Sunday, October 17, 2010
From Yahoo NEWS: A recent Microsoft video suggests the company considers OpenOffice.org a significant threat to its own Office suite.
Titled "A Few Perspectives on OpenOffice.org," the video features a series of horror stories from customers who tried the open-source productivity suite and suffered from excess costs as well as IT resources, performance and compatibility issues.
A series of customer quotes flashes across the screen in the slickly animated video, read aloud by a series of unseen narrators. "If an open-source freeware solution breaks, who's going to fix it?" according to a statement ascribed to a school district official in the U.S.
"When we returned to Microsoft Office after our experience with OpenOffice, you could practically hear a collective sigh of relief across the entire district," states another comment attributed to a U.S. school system official.
Comments are not enabled on the video's YouTube page.
Microsoft is facing competition from OpenOffice.org on multiple fronts, from the commercial version sold by project owner Oracle, as well as offshoots like the recently announced LibreOffice.
Oracle this week sought to dispel any doubts about its commitment to OpenOffice.org, saying it would participate in an ODF (Open Document Format) Plugfest event in Brussels and pledging continued development support on the OpenOffice.org codebase.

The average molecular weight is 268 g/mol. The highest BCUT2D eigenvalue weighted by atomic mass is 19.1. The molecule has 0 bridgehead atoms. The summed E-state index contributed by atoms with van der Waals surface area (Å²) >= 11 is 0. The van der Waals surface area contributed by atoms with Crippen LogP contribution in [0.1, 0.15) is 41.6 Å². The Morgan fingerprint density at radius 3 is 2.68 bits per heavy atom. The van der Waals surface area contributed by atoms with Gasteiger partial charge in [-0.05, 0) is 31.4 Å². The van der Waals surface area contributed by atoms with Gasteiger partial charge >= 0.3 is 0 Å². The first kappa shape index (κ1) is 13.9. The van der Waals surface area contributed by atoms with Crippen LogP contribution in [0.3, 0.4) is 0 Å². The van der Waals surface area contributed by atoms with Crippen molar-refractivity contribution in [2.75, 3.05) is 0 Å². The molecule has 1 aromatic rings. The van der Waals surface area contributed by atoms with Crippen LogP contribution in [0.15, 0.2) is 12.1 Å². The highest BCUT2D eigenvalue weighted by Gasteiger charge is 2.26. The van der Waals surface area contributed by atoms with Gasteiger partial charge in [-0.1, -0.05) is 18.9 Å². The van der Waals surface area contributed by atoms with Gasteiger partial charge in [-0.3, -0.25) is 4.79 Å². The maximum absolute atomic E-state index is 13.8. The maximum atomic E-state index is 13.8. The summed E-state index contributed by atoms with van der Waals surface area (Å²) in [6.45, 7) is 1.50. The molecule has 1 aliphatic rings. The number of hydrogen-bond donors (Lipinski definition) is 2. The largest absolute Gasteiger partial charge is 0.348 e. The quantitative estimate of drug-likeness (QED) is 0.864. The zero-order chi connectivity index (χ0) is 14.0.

An Oracle spokeswoman did not immediately respond to a request for comment on Microsoft's ad.
Chris Kanaracus covers enterprise software and general technology breaking news for The IDG News Service. Chris's e-mail address is Chris_Kanaracus@idg.com
The CRASS-ical collection - direct from the Southern Records crew: The Crassical Collection is finally here, and the first release is the newly remastered The Feeding of the Five Thousand. After several years of being out of print, this legendary album has been been restored from the original analogue studio tapes, repackaged and bolstered by rare and unreleased tracks, and stunning new artwork from Gee Vaucher, who has lovingly created what could only be considered a real artefact. Included in this package is a 64-page booklet featuring all lyrics along with extensive liner notes from band members Penny Rimbaud and Steve Ignorant, which shed light on the making of the record. Also included is CD-sized recreation of the iconic original fold-out poster sleeve.
“We were setting out as purists: hard, uncompromising and utterly bemused.”
The Feeding of the 5000 is the first album by Crass, released in 1978. The record came to be made when Pete Stennett, owner of Small Wonder Records, heard a demo that the band had recorded. Impressed by all of the material, he decided that rather than release a conventional single by the band, he would put all of their set onto an 18 track 12 inch EP.
“Easy listening? You ain't heard nothing yet.”